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Abstract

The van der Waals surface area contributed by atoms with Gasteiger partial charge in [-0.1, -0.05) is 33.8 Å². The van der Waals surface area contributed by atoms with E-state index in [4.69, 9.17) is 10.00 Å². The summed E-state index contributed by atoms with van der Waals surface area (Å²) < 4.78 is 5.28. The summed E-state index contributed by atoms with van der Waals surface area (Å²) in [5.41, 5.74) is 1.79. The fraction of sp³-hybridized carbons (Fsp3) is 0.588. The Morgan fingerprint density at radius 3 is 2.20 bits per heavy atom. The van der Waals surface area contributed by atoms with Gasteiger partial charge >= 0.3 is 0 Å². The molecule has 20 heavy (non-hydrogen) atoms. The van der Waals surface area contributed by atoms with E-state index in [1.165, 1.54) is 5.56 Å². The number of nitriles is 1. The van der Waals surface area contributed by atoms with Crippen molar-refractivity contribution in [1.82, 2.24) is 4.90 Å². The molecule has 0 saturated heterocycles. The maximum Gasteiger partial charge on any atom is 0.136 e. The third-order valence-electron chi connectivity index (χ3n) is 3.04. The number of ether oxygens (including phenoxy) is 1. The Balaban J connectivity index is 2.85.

hv photonics Article Novel High-Resolution Lateral Dual-Axis Quad-Beam Optical MEMS Accelerometer Using Waveguide Bragg Gratings 1 2 Balasubramanian Malayappan and Narayan Krishnaswamy 1, and Prasant Kumar Pattnaik * Department of Electrical and Electronics Engineering, BITS-Pilani, Hyderabad Campus, Hyderabad 500078, India; balasubramanian@hyderabad.bits-pilani.ac.in Department of Electronics and Communication Engineering, Sai Vidya Institute of Technology, Bengaluru, Karnataka 560064, India; narayank101@gmail.com * Correspondence: pkpattnaik@hyderabad.bits-pilani.ac.in; Tel.: +91-40-66303612 Received: 8 June 2020; Accepted: 4 July 2020; Published: 18 July 2020 Abstract: A novel lateral dual-axis a-Si/SiO waveguide Bragg grating based quad-beam accelerometer with high-resolution and large linear range has been presented in this paper. The sensor consists of silicon bulk micromachined proof mass suspended by silica beams. Three ridge gratings are positioned on the suspending beam and proof mass to maximize sensitivity and reduce noise. Impact of external acceleration in the sensing direction on the Bragg wavelength of gratings and MEMS structure has been modelled including the effects of strain, stress and temperature variation. Acceleration induces stress in the beam thus modifying the grating period and introducing chirp. The differential wavelength shift with respect to reference grating on the proof mass is the measure of acceleration. To compensate for the effect of the weight of the proof mass and increase the sensitivity of the sensor, electrostatic force of repulsion is applied to the proof mass. For the chosen parameters, the designed sensor has a linear response over a large range and a sensitivity of 30 pm/g. The temperature of surroundings, which acts as noise in sensor performance is compensated by taking differential wavelength shift with respect to reference grating. By design and choice of material, low cross-axis sensitivity is achieved. The proposed design enables a high-resolution well below 1 g/ Hz and is suitable for inertial navigation and seismometry applications. Keywords: accelerometers; high-resolution; quad-beam MEMS; differential measurement; coupled-mode theory; nano-grating 1. Introduction Microelectromechanical systems (MEMS) technology finds various applications because of low cost, small size, ease of fabrication and reliable performance. Sensing is arguably the most prominent application of MEMS with branches that have developed into full-fledged fields like RF-MEMS, BioMEMS, microfluidics and optical MEMS. MEMS sensors based on capacitive, piezoelectric and piezoresistive effects are limited in their performance due to electromagnetic interference (EMI). Capacitive and piezoelectric sensing requires that the electronic sensing must be placed nearby the sensor itself. Integrated sensors using optical readout methods, however, are unaffected by EMI and also do not add to the electromagnetic radiation acting as noise for the other sensors and devices in the vicinity, thus improving device performance [1–5]. Optical readout techniques offer very high sensitivity and resolution. Among optical components, Bragg gratings are widely used for various sensing applications because their response characteristics can be made sensitive to different external conditions like Photonics 2020, 7, 49; doi:10.3390/photonics7030049 www.mdpi.com/journal/photonics Photonics 2020, 7, 49 2 of 18 temperature, material, stress and pressure. Bragg gratings act as guided-wave optical reflection filters. The filter characteristics from centre frequency/wavelength, full-width at half maximum (FWHM), main lobe power and side-lobe powers are dependent on the properties of the gratings and its surroundings. Coupled-mode theory is used to analyze the Bragg grating properties. By design, Bragg gratings are not point sensors as their response depends on the conditions throughout its length. This makes Bragg gratings and particularly fibre Bragg gratings (FBG) an economically attractive solution for various sensing applications [6–8]. Optical MEMS sensors based on the interaction of MEMS structure with free space light or light in the optical fibre are limited in scope as they cannot be subject directly to vibration or acceleration. However, the integration of optical devices with MEMS enhances the performance of the sensor. Photonic-Integrated-Circuits (PIC), which hold promise of vastly improved performance with much reduced cost and power consumption by miniaturization of optics, are rapidly maturing for silicon platforms with standardization of various photonic library components [9]. Optical MEMS based PICs, which rely on a change in optical properties of a waveguide by electromechanical actuation, have been found to have excellent potential for scalability due to low optical loss and device footprint in addition to low power consumption [10]. Thus, optical MEMS sensors based on integrated light guidance are an attractive avenue for further research and development. An accelerometer is a sensor used to measure acceleration forces and are used for applications ranging from seismic prospecting, vibration measurement, constant/static force measurement to inertial navigation. Accelerometers are needed in several areas, where the change in speed or vibration in an object needs to be monitored or measured. Quad-beam-mass accelerometer is a popular MEMS accelerometer design commonly used with piezoresistive sensing elements [11]. In the quad-beam accelerometer design, due to acceleration experienced by the device frame, stress is introduced into the suspending beams. By integrating sensing components to the beams, the acceleration is measured. Table 1 presents a summary of various optical sensing techniques for accelerometers. Encoding of acceleration in intensity of the output optical signal is a simple and efficient mechanism for optical sensing suitable for harsh environmental conditions. In this technique, movement of proof-mass either modifies the coupling between light input and output paths [12–14] or blocks the optical path [15,16]. It is a process amenable to integration into PIC. However, these designs have poor fundamental resolution limits. Integrated optical MEMS accelerometers based on microring resonators and racetrack resonators with a sensitivity of 0.015 m/g have been proposed for seismic prospecting [17,18]. The dynamic range of ring resonator based sensors is limited by the small displacement range over which optical coupling takes place. A high-resolution integrated resonant accelerometer based on an optical microdisk resonator was demonstrated in [19] where the photoelastic effect caused a shift in resonance frequency. To increase sensitivity, the microdisk was integrated with resonant tether of resonant accelerometer instead of the suspending arm. By using a narrow linewidth laser locked to an operating wavelength close to the resonance peak, a linear range of operation with a DC sensitivity of 6 g/ Hz for device natural frequency of 16.3 kHz has been obtained. In [20,21], fibre is drawn and wound into microrings, which are positioned on sensitive regions of MEMS structures. This eliminates the need for light input and output coupling. For ring resonator based sensors, the acceleration is encoded in the resonance wavelength of the ring. Table 1. Commonly used optical sensing techniques for accelerometers. Sensing Technique Sensitivity Range Bandwidth Remarks Intensity Modulation [12–16] Low Low Medium Amenable to integration; free-space light propagation; source noise is crucial Ring resonators [17–21] High Low High Small footprint; non-linear sensor output; guided-wave propagation; wavelength shift due to acceleration Photonics 2020, 7, 49 3 of 18 Table 1. Cont. Sensing Technique Sensitivity Range Bandwidth Remarks Photonic Crystals [22,23] High Low High Coupling light into and out of sensor is challenging; guided-wave propagation; photonic bandgap is modified Diffraction Gratings [24] High Low Low to High Free-space light propagation; complex packaging; high sensitivity requires complex detection mechanism Interferometers [3,25–29] Low to High High Low to High Free-space light propagation; precise positioning and alignment needed Bragg gratings [30–36] Medium High Low Guided-wave propagation; wavelength-encoded acceleration; advanced interrogation schemes allow sub-pico strain detection In [22], the authors demonstrated a high-resolution integrated accelerometer using photonic-crystal nanocavity. A resolution in the order of ng/ Hz has been demonstrated based on the coupling of the optical field from delicately tapered fibre held in the evanescent region of the photonic-crystal zipper cavity. In [24], a nano-g accelerometer based on sub-wavelength diffraction gratings has been demonstrated. Although by optimizing the detection circuit, resolution close to the limits of optical sensing that were shown for this sensor requires complex packaging. Fabry-Pérot interferometric cavities formed with MEMS structures are popular for accelerometers as the accelerometer proof-mass itself can act as a reflecting end-face to form the cavity. The sensitivity of this class of sensors has been enhanced by increasing mechanical sensitivity [3,27–29] and moving from intensity based detection to coherence demodulation [25] to phase-generated-carrier (PGC) modulation [26]. As the FP cavity length is mechanically modified due to acceleration, this method is based on free-space or unguided propagation of light which poses challenges in terms of quality of alignment and packaging and incurs high optical losses. Fibre Bragg grating (FBG) based accelerometers have been extensively researched and have been shown useful for high sensitivity measurement over a large range [30,32,33]. High resolution FBG based accelerometers have been demonstrated when used in combination with other resonant structures like ring resonators [37], a Fabry-Pérot (FP) cavity [38], -shifted fibre Bragg gratings (PSFBG) [35], ultrastable lasers [34,39] and actively locked lasers using radio-frequency modulation [35,40]. Though silicon-on-insulator (SOI) based planar waveguide Bragg gratings have been applied to other sensing applications like pressure sensors [41,42], the integration of silicon based Bragg grating into PIC has not matured after the initial excitement based on silicon-nitride waveguides [31]. Polymers are an attractive option for planar optical MEMS sensors as waveguides and Bragg gratings can be written directly onto a substrate. Polymer planar Bragg gratings based on materials like polymethylmethacrylate (PMMA) and TOPAS have been used to demonstrate strain sensors [36,43]. Properties of polymer Bragg gratings depend on humidity apart from temperature and strain and humidity immunity is important for robust performance [44]. The major challenge with using Bragg gratings as strain sensors/accelerometers is that for high resolution (requires sharp Bragg peak), long grating length is required. Thus, the integration of planar waveguide Bragg gratings into MEMS requires relatively large structures. Waveguide Bragg grating based accelerometers are suited for high sensitivity quasi-static acceleration measurements like in seismometry. Since PIC components are generally based on a silicon/SOI platform, we present a planar Bragg grating high-resolution dual-axis accelerometer on silicon substrate. In this paper, we present the design and analysis of high-resolution integrated waveguide Bragg grating based optical MEMS quad-beam lateral two-axis accelerometer with a large linear range. Photonics 2020, 7, 49 4 of 18 The silicon wafer based accelerometer has silicondioxide beams and amorphous-silicon(a-Si) optical waveguide and gratings on these beams for the sensing elements. In our earlier works [45,46], we reported a simulation model of single axis accelerometer based on waveguide Bragg gratings. In this work, the design of a novel configuration of lateral quad-beam optical MEMS accelerometer for multi-axis sensitivity with suppressed cross-axis sensitivity and immunity to environmental effects is presented. Further, detailed analysis of the mechanical and optical response of the proposed optical MEMS device has been done. In Section 4, plausible fabrication steps for realizing the proposed device and set-up for interrogating the sensor are detailed. Finally, results and conclusions are presented in Sections 5 and 6. 2. Sensor Configuration Figure 1 shows a schematic of the proposed waveguide Bragg grating based MEMS quad-beam accelerometer with multi-axis sensitivity. The sensor consists of an amorphous-silicon (a-Si) waveguide with three Bragg gratings, Grating-1, Grating-2 and Grating-3 of different Bragg wavelengths such that their filter characteristics do not overlap, as shown in Figure 2. Grating-1 and Grating-3 are each integrated with two perpendicular suspending beam of the accelerometer. Transmitted Light Grating-3 Reflected Light Bulk Silicon SiO Amorphous Silicon Grating-1 Grating-2 Incident Light Figure 1. Schematic design of waveguide Bragg grating based Quad-Beam accelerometer: (Inset shows a cross-section view of one beam with amorphous-silicon(a-Si) waveguide and grating). Figure 2. Reflection spectra of proposed sensor showing Bragg peaks of Grating-1, Grating-2 and Grating-3. Normalized Power Photonics 2020, 7, 49 5 of 18 Grating-2 is integrated on the proof-mass and acts a reference for acceleration measurement. The Bragg gratings are in series configuration with reflected light showing three peaks as in Figure 2 when broadband input is launched. Light is launched into the device through an integrated directional coupler which acts as a circulator [42] to enable collection of reflected light as the output. When the device frame is subject to a force, the proof mass displaces thus inducing stress in the suspending beams, which eventually results in a shift of Bragg wavelengths and reflection spectrum characteristics for Grating-1 and Grating-3. Depending on the direction of acceleration, the beams are either subject to compressional or tensile stress corresponding to blue or red shifts in the Bragg peaks. Grating-2 is insensitive to any external acceleration and acts as reference for noise cancellation due to variation of temperature experienced by the device. 3. Sensor Design and Mathematical Modelling Figure 3a shows the side view of the portion of the sensor showing beam dimensions and compositions. The waveguide core material is taken as amorphous silicon (a-Si) based on the proposed fabrication procedure detailed in Section 4. A silicon wafer is used as substrate for the sensor instead of SOI platforms. The buried-oxide (BOX) layer thickness in typical SOI platforms is limited to below 5 m. Also, the device layer silicon of such waveguides is thick (in range of 5–10 m) and would require fine lapping, patterning and etching to realize the required dimensions. Instead, using a thermally oxidized silicon wafer of required thickness, a simple LPCVD process is sufficient to deposit silicon of the required thickness, which can then be easily patterned using IC photolithography. Hence, to simplify the fabrication process, the core material has been chosen as a-Si. Figure 3b shows typical stress and consequently the strain profile along beam length when subject to external acceleration. The sensor design and modelling will be discussed in following four subsections; mechanical properties of structure under acceleration studied using continuum mechanics, optical properties of waveguide Bragg grating due to stress and strain using coupled-mode theory, opto-mechanical coupling and sensitivity, cross-axis sensitivity and noise cancellation. 3.1. Mechanical Design of Quad-Beam Accelerometer Figure 3a shows the beams suspending the proof mass to be composed of silicondioxide (SiO ). Silicon proof mass is taken as a truncated pyramid with a square base, with a top side (L ) 4 mm and thickness (t ) 400 m. A truncated pyramid is considered to account for bulk-micromachined silicon proof mass. The density of silicon is taken as 2329 kg/m . SiO has much lower Young’s modulus and Poisson ratio than crystalline silicon. Strain induced in a material in response to applied stress/force is proportional to its Young’s modulus. Poisson ratio gives information of a material’s strain in a direction perpendicular to applied stress. Thus, a lower Young’s modulus and Poisson ratio is preferred for a multi-axis accelerometer, as it would yield higher response and lower cross-axis sensitivity. Under its own weight, the proof-mass of the quad-beam accelerometer displaces downwards inducing normal stress on the beam surface, T ¹zº given by [11], ow-normal 3¹l 2zº ¹ º T z = mg (1) ow-normal 2bh where b, h, l are the width, thickness and length of the beam respectively, g is the acceleration due to gravity and m is the mass of the proof-mass. The length of the beam is considered to be along the z-direction with z = 0 representing the position near the foot of the beam. For lateral acceleration of 1g applied parallel to one set of beams and perpendicular to the other, the in-plane stress components for the same amount of force are T ¹zº and T ¹zº, which can be taken as [11], ow-k ow-? ¹t hº ¹1.5L + lº T ¹zº = l 3z mg (2) ow-k bh L ¹L + lº p Photonics 2020, 7, 49 6 of 18 3¹l 2zº T ¹zº = mg (3) ow-? 2hb From the above equations, it is evident that beam geometry with a large width to height ratio is needed to minimize cross-axis sensitivity. The dimensions of proof-mass determine its mass and for maximizing the strain along beams, the mass must be maximized. Hence, based on practical considerations [47], the dimensions have been decided. The beams have a width of 210 m and height 5 m. The variation of all stress components along the length of the beam will follow the pattern of Figure 3b. As seen in Figure 3b, along the length of the beam suspending proof-mass, there is a change in sign of the strain (compressive to tensile or vice versa) with a portion of zero strain in the central region of the beam. The position where zero strain occurs and the amplitude and symmetry of stress distribution depends on the net magnitude and direction of acceleration experienced by the proof-mass. 5 µm 1200 µm 400 µm Bulk Silicon SiO Amorphous Silicon (a) Stress on beam surface (ı ) -ı L/2 0 L Position along length of beam (b) Figure 3. (a) Side view of portion of the sensor showing beam dimensions; (b) variation of stress along the length of the beam. The actuation of the waveguide Bragg grating depends on the strain along its length. To realize a lateral accelerometer, an electrostatic repulsive force equal to the weight of proof-mass is applied to minimize the normal stress. This can be achieved by metallizing the bottom surface of the proof mass, bonding the device with another wafer carrying an electrode and maintaining the same potential on both surfaces using external electrical supply. The separation(s) between electrodes determines the capacitance between two surfaces (C) and thus the potential to be applied for compensating the effect of weight. The electrostatic force, F for applied potential, V is given by, 1 dC F = V (4) 2 ds Photonics 2020, 7, 49 7 of 18 Amorphous silicon on top of the SiO layer represents the optical waveguide and has cross-section 2 2 dimensions in only the order of 4 m in contrast to the 1000 m cross-section area of the SiO . By rule of mixtures for the composite beam of individual Young’s modulus E and E having volume 1 2 fractions V and V respectively, for stress applied laterally to the stack of materials, the effective 1 2 moduli E is [48], eff E E 1 2 E = (5) eff E V + E V 1 2 2 1 Since the volume contribution of silicon waveguide in the structure is very low, it has a negligible impact on the effective Young’s modulus and thus the mechanical response of the device under acceleration. The fundamental vibration frequency ( f ) of the sensor is for out-of-plane vibration and is found using Rayleigh’s quotient as, 1 2E bh eff f = (6) 2 ml For the design values, f is found as 92.43 Hz and verified by finite element analysis using COMSOL Multiphysics. 3.2. Waveguide Bragg Grating Waveguide Bragg grating with surface-relief is designed for wavelengths around 1550 nm using TM mode for propagation. A rib waveguide with a core of a-Si height (d) of 1.5 m (slab thickness is 0.8 m and width 5 m), waveguide width 1.6 m runs over the SiO beam of 5 m thickness, which also acts as the cladding for the waveguide.The single-mode waveguide with the above dimensions satisfy the Soref condition [49] and have been reported earlier for realizing narrow bandwidth tunable Bragg grating based filters [50,51]. The slab of width 5 m is considered so that it does not adversely impact either the optical or mechanical properties of the sensor. The refractive indices of the core and cladding are 3.545 and 1.45, respectively. The mode profile for fundamental mode propagating in this waveguide obtained by beam propagation method (BPM) is given in Figure 4. The dotted line in Figure 4 shows the transverse cross-sectional dimensions of the waveguide. E Mode Profile (m=0, n =3.486) y eff 1.6μm 0.7μm 0.8 μm 5 μm Figure 4. Mode profile of the waveguide (dotted line shows the cross-sectional dimensions of the waveguide core). Photonics 2020, 7, 49 8 of 18 The longitudinal cross-section view of the Bragg grating is shown in Figure 5. For a grating of period , the Bragg wavelength,  is (7) = 2n  (7) B ef f where n is the effective refractive index of the waveguide calculated using waveguide analysis [52]. ef f Period, Λ Air, RI =1 Incident Light Amorphous-silicon Transmitted n =3.545 core Light Reflected Light SiO n =1.45 clad Figure 5. Longitudinal cross-section view of surface-relief waveguide Bragg grating. As light propagates along the grating, due to the periodic corrugations, partial reflection occurs at each period. For light in which the wavelength satisfies the Bragg condition, the reflected and transmitted fields are in phase and thus the backward and forward propagating waves couple. The theoretical determination of this is performed using coupled mode theory [53,54]. Z-direction is the direction of propagation of light with grating boundaries at z = 0 and z = L . For all calculations, only the first order diffraction and fundamental mode have been considered. Coupled mode equations of a Bragg grating with R and S as complex-amplitudes of forward-running and backward-running modes considered for analysis are (8) and (9). dR = i ˆ R¹zº + iS¹zº (8) dz dS = i ˆ R¹zº i S¹zº (9) dz where the coupling coefficient,  and  ˆ are given by 1 1 1 d ˆ = n + 2n (10) eff eff 2 dz 2 3 2 2 2 a n n core clad = k (11) c* 3 2 3 d n B core " # 3 3 B B k = 1 + + (12) c* 2 2 2 2 2 2 4a  ¹n n º core clad 2a ¹n n º core clad Photonics 2020, 7, 49 9 of 18 where is a z-dependent phase term that describes the chirp of the grating period. For uniform 2 dz period grating without such a variation, the reflected power spectrum r¹º is obtained as 2 2 sinh ¹   ˆ L º r¹º = (13) 2 2 2 cosh ¹   ˆ L º For a uniform grating, the full-width-half-maximum (FWHM) bandwidth  is given FW H M by [54] 2 2 ef f = s + (14) FW H M B 2n L ef f g where s is taken as 1 for strong gratings (r  1) and 0.5 for weak gratings since the band edge of the grating spectrum has very sharp roll-off for strong gratings. From (14) it is clear that for strong gratings characterized by high modulation depth in grating, the dominant term is the first term of the square-root. Hence, FWHM of strong gratings is independent of length and depends only on modulation depth. In contrast, for weak gratings, the second term of (14) dominates and FWHM decreases with increase in grating length (L ). Performance of Bragg grating as a sensor depends on accurate determination of the peak of the spectrum [55]. Lowering the modulation depth would decrease the spectral bandwidth and improve sensitivity and resolution of the sensor [56]. However, fabrication of grating profile with accurate and low etch depth is very challenging. Grating modulation depth (a) of 50 nm has been considered in the design based on values reported in the literature [42]. Further, in long weak gratings the reflected power is low thus requiring a sensitive intensity detection set-up. Thus, as a trade-off, for the proposed device, L = 600 m is chosen based on the optical and mechanical constraints. However, in the presence of chirp or z-dependence of the period, the solutions to the coupled mode equations are evaluated numerically by formulating it as Riccati differential equation. When there is linear variation in period over grating length or linear chirp, there is a spectral broadening of the grating characteristics, which can be specified in terms of chirp parameter F [57] where, Fz ¹zº = (15) and F parameter is B FW H M F = 4n (16) eff dz where gives variation of Bragg wavelength between ends of the grating. The numerical solution of dz the reflected spectrum of the chirped grating shows that the width of the main lobe increases to overlap with side lobes in which the peak power also increases. The results obtained from coupled mode solutions using RSoft Component Design Suite’s GratingMOD tool match the expected outcomes for linearly chirped gratings. 3.3. Opto-Mechanical Coupling The Bragg wavelength shift in a grating is due to both a change in the local period of the grating and change in the effective refractive index, which can be mathematically written as = 2¹n + n º (17) B eff eff When subject to external lateral acceleration, longitudinal and lateral stresses are induced in the beams. The local period of the grating positioned on a beam depends on the longitudinal strain on the beam surface. As a-Si forms the core of the waveguide, the photoelastic effect of variation in effective index is negligible. The photoelastic effect generally plays a significant role in the design of optical Photonics 2020, 7, 49 10 of 18 MEMS [58]. The residual stresses induced in materials of different layers in MEMS structures resulting from different fabrication processes affect the optical properties (refractive index, birefringence) due to change in structural symmetry at the crystal level. Further, variations of temperature in working conditions also cause a photoelastic effect. However, the photoelastic effect on the sensor will be negligible because of the dimensions of the structures involved. The impact of the photoelastic effect on the optical properties (both linear and  processes) is found to reduce with film thickness and for values greater than 2.5 m it can be neglected [59]. However, a change in effective index is possible due dn to the thermo-optic coefficient ( ). From Figure 3b, it is clear that the strain varies linearly along the dT grating length, thus making the grating linearly chirped. However, a longer grating on the beam would also imply that some portions of the grating experiencing positive chirp and the other negative chirp. For maximizing the sensitivity of the device, the gratings must see maximum strain. Thus, the gratings need to be positioned appropriately along the beam length. As shown in Figure 1, Grating-1 is from the frame end to the centre of the beam and Grating-3 is positioned from the proof-mass end to the centre of a perpendicular beam. Grating-2 positioned on the proof mass is not affected by external strain. 3.4. Sensitivity and Resolution The difference between reflection spectrum peaks of Grating-1 and Grating-2, is the measure of the horizontal component of in-plane acceleration, and the difference between Grating-1 and Grating-3 is the measure of the vertical component of in-plane acceleration. From Equations (2) and (3) for the proposed device the ratio of maximum stresses induced in parallel and perpendicular beams for a unit force applied parallel to a beam is, T 2b¹t hº¹1.5L + lº k max p p = = 3.8285 (18) ¹T º 3L h¹L + lº ? max p p With the Poisson ratio of SiO being 0.17, the maximum longitudinal strain due to acceleration in a direction perpendicular to the beam is 4.44% of the strain for the same acceleration parallel to the length of the beam. Further, due to the distributed sensing nature of the Bragg grating, the strain values experienced by the grating are even lower. Thus, the cross-axis sensitivity of the proposed sensor is even lower. The sensitivity of the sensor depends on the accurate determination of the peak of the reflected spectrum. Prominent source of noise impacting the grating output is temperature variation. The temperature sensitivity, K of the Bragg gratings depends on Bragg wavelength, thermal expansion co-efficient- and thermo-optic co-efficient-  as K =  ¹ + º (19) T B depends on the ambient temperature and the operating wavelength. It is about 1.5 10 /K when the device is operated at around room temperature [60]. for silicon is 2.62  10 /K. Thus, temperature sensitivity of gratings is estimated as 236.56 pm/K. If K , K and K are acceleration a1 a2 a3 sensitivities of Grating-1, Grating-2 and Grating-3, respectively, the Bragg wavelength shifts can be written as = TK + aK (20) B1 T a1 = TK (21) B2 T = TK + aK (22) B3 T a3 Thus, the components of lateral acceleration along directions of Grating-1 and Grating-3 can be calculated by taking the difference of the respective Bragg wavelength shifts from the Bragg shift of Grating-2. Photonics 2020, 7, 49 11 of 18 In the proposed sensor, since the light remains guided and the acceleration measurement is done based on the peak position and not the intensity, the dominant noise mechanism limiting the resolution of the device is mechanical-thermal noise. The noise-equivalent acceleration a can be estimated th as [61] 8K T f B o a = (23) th mQ where K is the Boltzmann’s constant (in N-m/K), T is the temperature of the sensor (in K), f is the B o fundamental resonance frequency (in Hz), m is the mass of proof-mass (in Kg) and Q is the mechanical Q-factor. The mechanical Q-factor is determined by the sharpness of resonance in the frequency response of the device [62]. The sharpness of the resonance depends on the damping factor ( ) of the system. The Q-factor is given as Q = 0.5 . As under-damped conditions result in a ringing response, most accelerometers are operated at critical damping ( = 1) to maximize bandwidth with good sensitivity. The noise-equivalent acceleration, a is the measure of resolution of the sensor. th 4. Proposed Fabrication Procedure and Testing Set-up Figure 6 shows a possible fabrication method for the proposed device. After initial wafer cleaning, thermal oxidation is done to realize SiO of required thickness as in step-B. Low pressure chemical vapour deposition (LPCVD), as shown in step-C, is suitable for deposition of amorphous silicon (polysilicon), which forms the core of the waveguide and Bragg grating. The amorphous-silicon will form the waveguide core with the SiO forming the under-cladding. Photolithography and reactive-ion-etch (RIE) of the amorphous silicon layer is done to define the waveguide, input and output ports of directional coupler and Bragg gratings as shown in step-D. Use of RIE etch would ensure realizing device dimensions with small tolerances and also good sidewall smoothness [63]. Also, the top surface of the quad-beams are defined and patterned at this stage. Then, a sacrificial photo-resist (PR) layer is deposited to protect the waveguide before flipping the wafer as in steps-E,F. Then, the exposed bottom surface of the substrate silicon is metallized, patterned and subject to bulk wet etch using KOH or TMAH to release the proof mass. Finally, the deposited photo-resist (PR) is stripped to reveal the sensor. The device can then be completed by bonding with another chip with a metallized surface to form electrodes for electrostatic actuation. Patterning & Thermal Wafer Deposition of Lithography of Oxidation Cleaning a-Si a-Si A B D Flipping of Chip to Pattern bottom layer Deposition of Sacrificial PR Patterning and Layer Bulk Etching F G Amorphous- SiO Photo-Resist Silicon Silicon Figure 6. Proposed fabrication procedure. There are many interrogation methods available for detecting the Bragg peak [33,64]. The interferometric scanning method based on path unbalanced Mach–Zehnder interferometer [65] provides resolution in the order of nano strain (10  ) and would be appropriate for detection as the resolution of the proposed sensor can reach1 ng/ Hz. This interrogation scheme does not require Photo-Resist Strip Photonics 2020, 7, 49 12 of 18 ultrastable or tunable lasers. Further, a single path unbalanced Mach–Zehnder interferometer has been demonstrated to act as a multispectral wavelength shift detector [66]. Since planar waveguides exhibit polarization dependent properties, a superluminescent diode (SLD) at 1550 nm (for example SLD-761-HP from SUPERLUM) is taken through a polarization controller (PC) and used as the optical source as shown in Figure 7. The proposed testing set-up involves wavelength demultiplexing of the reflected grating spectra of each grating and extraction of phase shift information using phase generated carrier (PGC) modulation of phase in the Mach–Zehnder interferometer. The acceleration is then deduced from the difference of peak shifts between the sensitive grating (Grating-1 and Grating-3) peaks to the reference peak (Grating-2). Grating-3 1561.53 nm 2 x 2 coupler Grating-1 Grating-2 PC λ 1548.03 nm 1534.52 nm PGC Demodulated λ-demux demodulation PD output MZI λ Grating-1 λ Ch. #1 1 1 Grating-2 λ λ Ch. #2 Grating-3 λ λ Ch. #3 Piezo-electric element PGC carrier modulation Figure 7. Proposed testing set-up using wavelength demultiplexer and unbalanced Mach–Zehnder interferometer. 5. Results and Discussion The lateral quad-beam waveguide Bragg grating accelerometer has been simulated using R R COMSOL Multiphysics and RSoft GratingMOD. The dimensions of the device and material properties used for calculations are summarized in Table 2. Table 2. Device dimensions and material properties. Parameter Value Top side length of square proof-mass (L ) 4 mm Thickness of proof-mass (t ) 400 m Length of each beam (l) 1200 m Width of each beam (b) 210 m Thickness of each beam (h) 5 m Length of each Bragg grating (L ) 600 m Etch depth of Bragg grating (a) 50 nm Refractive index of core in operating wavelength range (n ) 3.545 core Refractive index of cladding in operating wavelength range (n ) 1.45 clad Thermo-optic coefficient at room temperature ( ) 1.5 10 /K Thermal expansion coefficient ( ) 2.62 10 /K Photonics 2020, 7, 49 13 of 18 In rest condition, Grating-1, Grating-2 and Grating-3 have periods 220, 222 and 224 nm, respectively. Corresponding Bragg wavelengths are 1534.52, 1548.03 and 1561.53 nm, respectively. The FWHM of each grating spectrum is less than 570 pm. Figure 8 shows the variation of strain along the length for acceleration parallel to the length of one of the beams of the quad-beam accelerometer for different accelerations. Similarly, Figure 9 shows variation of strain along the length for acceleration perpendicular to the beam length for different accelerations. -3 1g 5g 0.5 10g 20g -0.5 -1 0 200 400 600 800 1000 1200 Position along beam length (µm) Figure 8. Longitudinal strain for different parallel accelerations. -4 1g 5g 10g 20g -1 -2 0 200 400 600 800 1000 1200 Position along beam length (µm) Figure 9. Longitudinal strain for different perpendicular accelerations. The result in Figure 9 is evidence that the effect of lateral acceleration in the direction perpendicular to the beam length has very little impact on the sensor output. The reflected spectra for different lateral accelerations parallel to the beam carrying Grating-3 are shown in Figure 10. Plotting spectral peaks against corresponding acceleration as in Figure 11 shows that the grating peak varies linearly with applied acceleration. Sensitivity of the grating is found to be 30 pm/g. Comparing this to the temperature sensitivity of 236.56 pm/K, we can observe that in absence of suitable temperature compensation there will be a large error in sensor output. Hence, in the proposed design Grating-2, a reference grating has been introduced and positioned on the proof mass such that its’ spectral properties are unaffected by acceleration experienced by the device. Calculating differential peak Longitudinal Strain Longitudinal Strain Photonics 2020, 7, 49 14 of 18 shifts with respect to reference grating Grating-2 will mitigate the undesirable effect of temperature variations on sensor performance. Figure 10. Reflection spectra for Grating-3 for different parallel accelerations. Sensitivity (slope): 30 pm/g Acceleration ( x g) [m/s ] Figure 11. Variation of Bragg peak with applied parallel acceleration causing compression of Grating-3. As the acceleration is causing compression in the grating, with increasing acceleration there is a blue shift of the peak of the reflected spectrum. Hence, any in-plane acceleration can be accurately measured in terms of its Cartesian coordinate components in the plane oriented along the beams. From Figure 10, it is observed that with increasing actuation, there is a spectral flattening (FWHM for 20 g increases to 600 pm) alongside reduction in peak power. This flattening ultimately limits the range of the sensor. Fundamental frequency of the proposed sensor is 92.43 Hz due to large dimensions of the proof-mass. The resolution of the sensor, determined by the noise-equivalent acceleration is obtained using Equation (23) for critical damping (Q = 0.5) is 0.116 g/ Hz at room temperature. Even when the temperature is raised by one hundred Kelvin, the resolution becomes 0.134 g/ Hz. In various high-resolution accelerometer experiments [19,22] mechanical Q-factor in the order of 10 or higher has been achieved in vacuum. The accelerometers in [19,22] with only one sensing axis each have resolutions in the range of10 g/ Hz. In comparison, for a Q-factor of 10 , resolution of the proposed design is a remarkable 0.26 ng/ Hz. The high-resolution and large range of the proposed lateral 2-axis accelerometer clearly show its suitability for inertial navigation and seismometry. Normalized Power Bragg Peak (nm) Photonics 2020, 7, 49 15 of 18 6. Conclusions A novel high-resolution optical MEMS quad-beam lateral dual-axis accelerometer based on waveguide Bragg gratings has been proposed and analyzed in this work. Coupled mode theory is used to design and analyze the a-Si/SiO based waveguide Bragg gratings, which are the sensing elements. Quad-beam structure and materials have been optimally chosen to maximize the longitudinal strain and thus the response of the sensor. A reference grating Grating-2 has been used to eliminate the effect of temperature variation on the device, which otherwise could have had a grave impact on sensor performance. The difference in peaks of the reflected spectrum of Grating-1 and Grating-3 with respect to Grating-2 provide measure of in-plane acceleration in terms of its Cartesian components. To facilitate higher sensitivity, out-of-plane acceleration resulting from weight of proof-mass is compensated using electrostatic force. A linear sensitivity of 30 pm/g with large range and cross-axis sensitivity lower than 1% is obtained with the proposed sensor. A high-resolution of less than 1 g/ Hz can be obtained with the proposed sensor, thus making the proposed design suitable for inertial navigation and seismometry applications. Author Contributions: Conceptualization, B.M.; formal analysis, B.M. and P.K.P.; writing—original draft, B.M.; writing—review and editing, N.K., and P.K.P. 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